Roger Federer has seemingly hundreds of signature moments.
Even those who don't believe that Roger Federer is the greatest tennis player of all time are hard-pressed to argue against his claim to be the most successful of all time.
He's won the most major titles, the most Year-End Championships, and the most prize money. He's spent the most consecutive weeks at number one, achieved a career grand slam, and won the most grass and hardcourt ATP titles. He's been a part of arguably the best rivalry ever, played in perhaps the greatest match ever, and hit some of the most sensational shots ever. As far as tennis resumes go, Fed's is unparalleled.
With all of the accomplishments have come the moments. The epic, transcendent moments that only legends can make. The moments that not only define a match—or a tournament—or a player, but the moments that define a sport. The Michael Jordan over Bryon Russell type moments.
Like Jordan, Federer has authored so many of these moments that we almost take them for granted.
So with a few days to kill before the start of the 2012 Australian Open, we've decided to take a trip down memory lane and do the impossible: rank the top 25 moments of the Swiss Maestro's career.
Shortly after recording his first major title, Federer won the 2003 Masters Cup in Houston.
Soon after breaking onto the scene with his first major victory at Wimbledon in 2003, Federer confirmed his success by winning his first Masters Cup, shellacking Andre Agassi 6-3, 6-0, 6-4 in the final.
It was the first of six Masters Cup (presently World Tour Finals) titles for Federer, an all-time record.
Any die-hard Roger fan will tell you that this was one of Federer's finest works of art: an 88-minute master-class performance in which the Swiss great never faced a break point.
Federer's movement and ground strokes were scary good, so good that he didn't even bother to use the serve and volley technique that netted him a Wimbledon championship just months earlier. He absolutely flew around the Houston hardcourt, cracking winners with stunning precision and speed. Many of the winners seemed to come out of nowhere, without any prior angle or advantage to speak of.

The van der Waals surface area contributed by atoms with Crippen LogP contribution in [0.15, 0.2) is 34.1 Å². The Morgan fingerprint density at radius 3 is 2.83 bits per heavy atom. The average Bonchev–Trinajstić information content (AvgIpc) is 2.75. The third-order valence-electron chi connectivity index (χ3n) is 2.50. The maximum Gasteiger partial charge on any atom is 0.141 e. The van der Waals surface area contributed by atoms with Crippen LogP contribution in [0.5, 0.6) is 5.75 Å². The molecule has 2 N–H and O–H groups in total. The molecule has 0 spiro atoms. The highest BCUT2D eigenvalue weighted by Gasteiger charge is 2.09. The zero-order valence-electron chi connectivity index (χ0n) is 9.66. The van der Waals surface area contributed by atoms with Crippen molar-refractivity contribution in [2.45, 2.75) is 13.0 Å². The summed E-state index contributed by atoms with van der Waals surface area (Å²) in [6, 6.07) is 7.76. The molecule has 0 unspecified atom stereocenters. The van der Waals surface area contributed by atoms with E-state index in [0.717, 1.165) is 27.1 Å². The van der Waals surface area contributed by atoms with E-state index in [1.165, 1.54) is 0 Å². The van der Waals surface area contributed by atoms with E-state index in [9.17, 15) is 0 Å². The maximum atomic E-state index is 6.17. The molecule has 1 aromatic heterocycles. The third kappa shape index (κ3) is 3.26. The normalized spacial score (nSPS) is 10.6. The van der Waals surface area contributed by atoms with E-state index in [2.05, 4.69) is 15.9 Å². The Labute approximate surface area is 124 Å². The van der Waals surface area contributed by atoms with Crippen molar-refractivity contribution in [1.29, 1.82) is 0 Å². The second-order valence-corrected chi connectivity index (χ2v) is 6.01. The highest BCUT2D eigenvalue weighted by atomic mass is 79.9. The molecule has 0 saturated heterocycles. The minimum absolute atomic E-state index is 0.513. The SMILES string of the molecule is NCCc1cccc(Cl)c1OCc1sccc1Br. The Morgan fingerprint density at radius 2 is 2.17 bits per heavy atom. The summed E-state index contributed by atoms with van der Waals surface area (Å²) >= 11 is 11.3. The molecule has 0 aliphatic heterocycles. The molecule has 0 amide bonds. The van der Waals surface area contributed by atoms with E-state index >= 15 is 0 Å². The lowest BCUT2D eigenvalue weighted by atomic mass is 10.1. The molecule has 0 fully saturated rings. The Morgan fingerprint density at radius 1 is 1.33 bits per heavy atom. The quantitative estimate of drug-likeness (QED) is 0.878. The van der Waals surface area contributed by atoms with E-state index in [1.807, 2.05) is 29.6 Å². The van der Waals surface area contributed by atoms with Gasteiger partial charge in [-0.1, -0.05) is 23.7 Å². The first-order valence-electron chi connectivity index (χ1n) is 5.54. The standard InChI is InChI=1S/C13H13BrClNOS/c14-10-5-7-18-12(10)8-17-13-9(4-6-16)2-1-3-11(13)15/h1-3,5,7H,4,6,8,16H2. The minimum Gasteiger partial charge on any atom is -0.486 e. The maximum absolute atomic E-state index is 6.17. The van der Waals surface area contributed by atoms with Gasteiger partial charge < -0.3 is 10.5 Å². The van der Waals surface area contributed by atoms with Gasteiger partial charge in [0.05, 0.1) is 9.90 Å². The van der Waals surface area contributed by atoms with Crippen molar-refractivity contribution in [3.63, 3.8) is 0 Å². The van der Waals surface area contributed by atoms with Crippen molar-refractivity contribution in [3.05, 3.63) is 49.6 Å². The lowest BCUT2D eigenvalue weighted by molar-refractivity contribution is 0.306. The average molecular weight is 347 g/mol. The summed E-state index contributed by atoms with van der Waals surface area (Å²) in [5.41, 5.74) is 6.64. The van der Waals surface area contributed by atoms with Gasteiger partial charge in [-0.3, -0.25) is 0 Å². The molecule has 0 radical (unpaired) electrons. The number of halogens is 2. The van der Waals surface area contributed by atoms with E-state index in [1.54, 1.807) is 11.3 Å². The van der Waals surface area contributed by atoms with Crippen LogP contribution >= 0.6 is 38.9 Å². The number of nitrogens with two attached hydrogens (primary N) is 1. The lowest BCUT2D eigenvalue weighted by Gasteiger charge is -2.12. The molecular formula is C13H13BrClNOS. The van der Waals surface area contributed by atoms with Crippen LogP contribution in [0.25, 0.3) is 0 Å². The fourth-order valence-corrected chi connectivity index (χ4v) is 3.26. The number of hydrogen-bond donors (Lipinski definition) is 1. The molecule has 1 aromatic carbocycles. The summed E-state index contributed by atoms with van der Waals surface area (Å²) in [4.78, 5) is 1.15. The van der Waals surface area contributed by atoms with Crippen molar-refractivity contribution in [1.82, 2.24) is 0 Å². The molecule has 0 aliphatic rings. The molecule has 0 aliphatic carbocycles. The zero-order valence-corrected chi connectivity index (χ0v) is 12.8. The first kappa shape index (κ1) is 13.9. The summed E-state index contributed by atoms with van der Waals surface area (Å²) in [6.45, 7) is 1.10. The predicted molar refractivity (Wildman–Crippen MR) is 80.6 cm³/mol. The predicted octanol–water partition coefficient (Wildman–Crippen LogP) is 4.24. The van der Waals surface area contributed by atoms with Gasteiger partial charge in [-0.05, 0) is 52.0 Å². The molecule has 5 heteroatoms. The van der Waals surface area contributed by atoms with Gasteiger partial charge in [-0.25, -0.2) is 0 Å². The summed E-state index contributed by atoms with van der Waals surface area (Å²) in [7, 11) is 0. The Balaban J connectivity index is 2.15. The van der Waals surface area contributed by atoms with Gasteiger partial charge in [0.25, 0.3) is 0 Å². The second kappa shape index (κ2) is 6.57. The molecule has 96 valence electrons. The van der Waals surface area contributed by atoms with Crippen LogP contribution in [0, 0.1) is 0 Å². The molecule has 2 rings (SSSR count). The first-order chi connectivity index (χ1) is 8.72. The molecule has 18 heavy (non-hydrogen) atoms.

Looking back at this one, a couple things stand out. First is Roger's quickness. He was gliding around the court so smoothly that you could barely hear his sneakers. And poor Agassi barely got one ball past him the entire match. As quick as Federer remains today, he was that much quicker in 2003.
The second is his backhand. It was so much more of a weapon back then. Of course, Roger still primarily dictated with the forehand, but he also whipped several backhand winners from all parts of the court, winners that have dwindled as the years have passed. It was also notably reliable. You weren't seeing the shanks or short-balls that tend to come from Fed's weaker wing today. Roger almost tries to hide his backhand these days, back then he embraced it.
And though this was a past-his-prime Agassi, it wasn't a washed up one. Agassi had won the Australian Open earlier that year and still possessed a powerful and diverse ground game. In fact, he had earned two match points against Federer in an epic Round Robin battle earlier that week, which Roger eventually won in a third-set tiebreak. But Roger was way too spry and good in the final. So good that Agassi even admitted that Federer's lofty level would inspire him to train harder for 2004, pretty powerful words from someone who was already a legend himself.
It's no wonder Agassi has since given Fed the nod in the greatest of all time debate.
Considering the prestige of the tournament and opponent, this brilliant performance has to rank as one of Federer's best.
Federer defeated his buddy, Juan Martin del Potro, in a five set epic at Roland Garros in 2009.
To this day, Roger Federer's triumph at the 2009 French Open remains one of the most talked about events in tennis. People talk about Fed outclassing Robin Soderling in the final. They talk about Rafael Nadal finally losing at Roland Garros, creating the opening of a lifetime for Roger. They even talk about Jimmy Jump leaping onto the court and scaring the daylights out of Federer in one of the oddest moments in slam history.
But what seems to be forgotten is how tense of a grind Fed's march to the final was in that fateful fortnight. Roland Garros 2009 was hardly the exercise in effortless brilliance that has come to define so many of Roger's major successes. Instead, he had to fight and grit his way to the title that had eluded him for so long. He struggled mightily in the second round against Jose Acasuso, narrowly prevailing 7-6, 5-7, 7-6, 6-2. He then dropped the first set to Paul-Henri Mathieu before rebounding for a four set win.
Then things got really tough. Rafael Nadal was shocked by Soderling in the fourth round, and instead of feeling liberated, Federer had a world of expectations and opportunity fall onto his back.